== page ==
We boarded a replica train of the Tanana Valley railway and before setting off we were entertained with music performed by Emma's (the bus driver) Dad. During the train journey we had a informative talk and stops explaining how much water was required for the dredging operation and how in 1929 the Davison Ditch was built to carry water 91 miles from the headwaters of the Chatanika River to Fox where the dredger is today.

    Gold Dredger 8 was built in Pennsylvania, dismantled and transported to San Francisco, then shipped to Seward, and finally taken by train to Fox. It operated between 1928 and 1959. The dredger mechanically dug into the bank, scooping up the gold bearing gravel, it then went into the trimmer and stacker to separate out the gold. The gold was then heated and made into gold bars and finally was posted off to the federal bank.

    When we arrived we were given a poke sack of pay dirt and a pan. We were seated at a trough of water and taught how to pan for gold. Tony and I ended up with $28 of gold which we had put in a locket and stuck on a magnet. We also received free coffee and cookies. We were entertained by fiddle playing on the train before we set off back.

    Our next stop was for lunch by the stern-boat dock. Our lunch was a stew made to an original pioneers' recipe. We boarded the stern wheeler boat for our 3 hour cruise and were told about the Binkley family who own the boat operation. In 1898 Charles Binkley hiked over the Chilkoot Pass (the Pass we saw near Skagway on the cruise part of our trip), he became a respected pilot and boat builder. His son, Jim Binkley followed in his footsteps and piloted freight vessels on the Yukon and Tanana Rivers in the 1940's. This was a challenging 2,000 mile round trip and involved working with native Alaskans, trappers, traders, miners, missionaries and prospectors. By the early 1950's the railroad and airplanes were taking most of the freight so Captain Jim and his wife Mary started a river boat excursion business in Fairbanks. Initially they purchased a 25 passenger boat in 1950 and went on to build Discovery I their first sternwheeler in their backyard. Their sons and grandsons have continued in the business usually starting from the age of 10 working in the gift shop and eventually becoming qualified captains. There are 11 grandchildren and 5 great-grandchildren.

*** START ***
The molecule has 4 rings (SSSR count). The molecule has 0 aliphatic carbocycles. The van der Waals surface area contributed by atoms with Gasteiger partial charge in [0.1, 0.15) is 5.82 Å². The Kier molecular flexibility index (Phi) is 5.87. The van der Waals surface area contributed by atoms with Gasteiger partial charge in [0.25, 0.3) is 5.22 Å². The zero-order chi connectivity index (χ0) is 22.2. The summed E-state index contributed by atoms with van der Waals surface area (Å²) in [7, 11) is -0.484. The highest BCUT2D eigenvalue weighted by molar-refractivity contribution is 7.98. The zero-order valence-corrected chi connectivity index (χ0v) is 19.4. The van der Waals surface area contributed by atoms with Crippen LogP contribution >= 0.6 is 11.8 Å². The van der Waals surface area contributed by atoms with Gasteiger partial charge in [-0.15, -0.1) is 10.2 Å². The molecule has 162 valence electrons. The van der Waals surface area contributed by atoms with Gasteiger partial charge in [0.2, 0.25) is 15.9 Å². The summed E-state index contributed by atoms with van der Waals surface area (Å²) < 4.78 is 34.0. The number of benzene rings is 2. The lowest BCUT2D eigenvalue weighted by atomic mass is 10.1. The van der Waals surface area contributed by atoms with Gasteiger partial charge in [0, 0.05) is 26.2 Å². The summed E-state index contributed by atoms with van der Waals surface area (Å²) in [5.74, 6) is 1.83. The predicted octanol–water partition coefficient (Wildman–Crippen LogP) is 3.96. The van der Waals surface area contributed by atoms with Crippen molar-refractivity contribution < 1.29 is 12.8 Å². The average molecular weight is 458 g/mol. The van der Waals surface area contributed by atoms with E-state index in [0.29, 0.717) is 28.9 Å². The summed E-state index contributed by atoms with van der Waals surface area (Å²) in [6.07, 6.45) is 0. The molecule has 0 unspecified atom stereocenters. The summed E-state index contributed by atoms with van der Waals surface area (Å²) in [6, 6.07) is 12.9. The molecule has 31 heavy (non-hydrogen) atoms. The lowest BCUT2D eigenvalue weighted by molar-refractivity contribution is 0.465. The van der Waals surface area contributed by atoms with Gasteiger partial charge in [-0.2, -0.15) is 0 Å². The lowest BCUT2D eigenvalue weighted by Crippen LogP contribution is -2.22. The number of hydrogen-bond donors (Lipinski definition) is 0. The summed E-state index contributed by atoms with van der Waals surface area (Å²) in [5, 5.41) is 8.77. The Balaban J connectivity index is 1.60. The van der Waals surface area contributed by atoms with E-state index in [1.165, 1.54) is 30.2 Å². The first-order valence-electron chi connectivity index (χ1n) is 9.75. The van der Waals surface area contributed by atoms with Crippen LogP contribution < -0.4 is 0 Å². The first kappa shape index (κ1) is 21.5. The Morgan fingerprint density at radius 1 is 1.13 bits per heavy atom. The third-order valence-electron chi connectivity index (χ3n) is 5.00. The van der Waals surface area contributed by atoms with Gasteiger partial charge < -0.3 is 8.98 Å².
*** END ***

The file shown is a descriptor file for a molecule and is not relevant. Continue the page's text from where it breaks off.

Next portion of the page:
The first entertainment on the boat was to watch a bush pilot takeoff and land a plane on the river. We then stopped at Susan Butcher's Champion Sled Dogs Kennel, and were shown some cute one month old husky puppies by Tekla, Susan's daughter and watched an Experience dog team race around the property. Susan won the 1,100 mile Iditarod Dog Sled Race 4 times and led the only climbing party to conquer by dog team Mount McKinley. Sadly she died of Leukemia in 2006 but her husband has tutored their daughters to become accomplished mushers and the championship kennels continue to flourish. Our final stop and disembarque was at the Athabaskan Indian Fish Camp, here we learnt about how they smoke the fish to feed the dogs and themselves throughout the long winter. We saw how they hunt the game and use their pelts for clothing and bedding and how they built their houses since western men have been in the area and also how they built canoes and dwellings before western men and when they were nomadic. We returned to the boat and enjoyed complimentary coffee and blueberry doughnuts and then sampled smoked salmon and cream cheese on crackers. We passed by Mary Binkley's house and she gave us all a cheery wave. Jim passed away in 2003 but Mary, at 92, still plays an active role in the company.

    We returned to the hotel for a quick supper and the quest of ensuring our check in bags only weigh 50 pounds!!! Tomorrow we have to be up at 2.30 am to get the 3.30 am shuttle to the airport, a short night but we know it won't get dark as we are now up to about 20 plus hours of full daylight.

    Before going to sleep I took a little time to reflect on our Alaskan experience. Alaska is a state (even though most of the time if feels like a separate country from the lower 48), a place of splendid natural beauty and teaming with magnificent wildlife. It has a feeling of being remote, some places are still only accessible by bush plane or boat, even towns like Fairbanks don't have gas supplies and there are plenty of people that live in dry houses with no running water and just an outhouse. For year round residents Summers, which are short, are about preparing for the long hard winters. Summers is a time for repairing the roads damaged by the winter weather, plentiful seasonal jobs for the tourist industry and 20 plus hours of day light. There are no school snow days in winter you just get your snow shoes on or jump on your snow machine and daylight is between 11 am and 2.30 pm! The Alaskans are a hardy bunch some native First Nation, others with family lines going back to the pioneers of the Gold Rush era and others just came here fell in love with the place and stayed. We 'lucked out', as they say in the US, we had clear blue skies most of the way which certainly adds to the experience but is not normal out here. It is definitely a place for wearing layers, you never know from one minute to the next what the temperature is going to be.

    If you have not been, put Alaska on your bucket list!!!
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  • Day15


    June 8 in the United States

    Our departure time from Denali is 2.30 pm so we have a leisurely morning to enjoy our last day in the Alaskan mountains. After breakfast we strolled around the shops and galleries in Denali. The shops are just for the tourist season and even the traffic lights are turned off when the tourists leave. The galleries of native arts and crafts usually have some very beautiful merchandise but with our luggage allowance restrictions we have to keep our dollars in our pocket! After shopping, we walked along the Nenana River nature trail and enjoyed seeing and reading about the native plants and trees which are blooming rapidly due to the long hours of daylight.